Walters' queen is no pawn

Ancient piece blends power and mystery

May 14, 2004|By Mary Carole McCauley | Mary Carole McCauley,SUN ARTS WRITER

The chess queen's head peers out from her ivory castle as if she has grown too large for a structure that once protected her. She reminds you of something fragile and emergent but determined, like a newborn bird, a turtle, or even (the topic on everyone's mind these days) a cicada. Children think she's riding in a bumper car.

The analogies fit. When the particular queen pictured here was created in 12th-century Spain, the game of chess - like the social hierarchies it models - was in transition. Both real-life queens and those on game boards were on the brink of acquiring formidable power.

The queen on display in the Walters Art Gallery "is a remarkable piece," said Marilyn Yalom, a senior scholar at the Institute for Women and Gender at Stanford University. "It is as if she had been ripening slowly from inside her enclosure, and now peeks out to see if the time has come for her appearance."

As far as Yalom knows, the figurine is the only medieval chess queen in the United States, and she occupies a significant place in Yalom's new book, The Birth of the Chess Queen (HarperCollins, $24.95). Yalom will discuss the piece's importance during a reading and book-signing at 3 p.m. Sunday at the Walters.

For Yalom, chess isn't merely a war game but a mirror of society, and the chess queen is especially mysterious.

In fifth-century India, where the game is thought to have originated, "she" originally was a "he" - a vizier, or counselor.

How, Yalom's book asks, was the vizier gradually transformed into a queen? Today, the opposing queens remain the only specifically female of the 32 pieces on the board. Nearly as puzzling, how did the queens, originally the weakest chess pieces, become the most powerful, with the greatest range of movement?

A careful inspection of the Walters' queen yields clues.

She is made of walrus ivory, a less costly alternative to elephant ivory, which had to be imported from Asia and Africa - a tough trip in the pre-UPS Middle Ages. But all ivory is more expensive than bone, another material used for carving. Unlike bone, ivory has sensuality, a voluptuousness. It is pleasant to imagine holding the palm-sized figurine in your hand, its smoothness, heft and coolness.

"Ivory is incredibly dense and can hold a very fine line," said Griffith Mann, the Walters' assistant curator of medieval art. "It was, and remains, a very precious and luxurious material. This set most likely was owned by someone well-to-do, either a noble or a lay person."

For something so mute, this queen is oddly communicative about her origins: Although the walrus itself hailed from northern Europe, the figurine's close-fitting hood and headband is reminiscent of garments worn by ancient Spanish royalty.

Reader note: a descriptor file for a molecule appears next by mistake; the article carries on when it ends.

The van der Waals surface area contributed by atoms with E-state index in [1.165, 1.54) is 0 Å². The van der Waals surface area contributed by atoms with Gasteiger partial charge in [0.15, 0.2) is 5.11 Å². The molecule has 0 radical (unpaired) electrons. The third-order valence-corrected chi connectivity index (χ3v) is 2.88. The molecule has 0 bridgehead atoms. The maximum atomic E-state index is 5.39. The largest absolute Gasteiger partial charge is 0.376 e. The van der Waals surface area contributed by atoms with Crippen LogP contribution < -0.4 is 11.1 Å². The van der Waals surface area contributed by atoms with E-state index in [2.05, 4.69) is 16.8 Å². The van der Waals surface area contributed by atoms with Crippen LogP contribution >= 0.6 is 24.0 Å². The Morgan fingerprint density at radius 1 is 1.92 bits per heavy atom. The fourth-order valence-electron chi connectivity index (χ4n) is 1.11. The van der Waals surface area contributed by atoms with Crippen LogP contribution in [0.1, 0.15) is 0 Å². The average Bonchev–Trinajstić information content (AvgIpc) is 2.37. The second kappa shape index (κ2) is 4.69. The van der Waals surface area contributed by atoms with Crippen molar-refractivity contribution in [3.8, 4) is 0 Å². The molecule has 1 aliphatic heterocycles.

Equally revealing is the combination of abstract elements (the castle) with representational elements (a queen with a face). These reflect life in 12th-century Spain, which was caught between its Islamic heritage and its location in Western Europe. Similarly, Spanish women had as examples both the relative independence of their French and English counterparts and the subservience of Arabic women.

The first record of the chess queen's appearance is in 990 A.D. Yalom suspects that the transformation occurred either in Switzerland, Italy or Germany, all part of the Holy Roman Empire. The latter two nations were ruled by two highly influential queens: first Adelaide and later Theophano.

"The pairing of king and queen on the chessboard symbolized a partnership more significant and more enduring than that of a king and his chief minister," Yalom wrote.

"In India it would have made no sense to have a queen on the board. Chess was resolutely and exclusively a war game enacted between male fighters mounted on animals and marching on foot. ... To this day, the Arabic game is played with a vizier."

Noise and Columbus

The Walters' queen has one more lesson to teach. Look at her size. Imagine the magnificence of a chessboard adorned with 31 other pieces like her.

In modern times, chess is stereotyped as an intellectual, faintly effete activity appealing primarily to male eggheads with soft waists. But in the Middle Ages, everyone played chess - scholars and warriors, aristocrats and peasants, men and women. Well-brought-up young people were expected to display skill at chess, in much the same way that boys were required to master archery and girls, a musical instrument.

Far from being played in the hushed halls of today, medieval chess was a social activity.

"Servants would bring food in and out, men and women flirt, and there would be trumpets blaring," Yalom said.

Policy was even made. In one instance, it might have changed the world.

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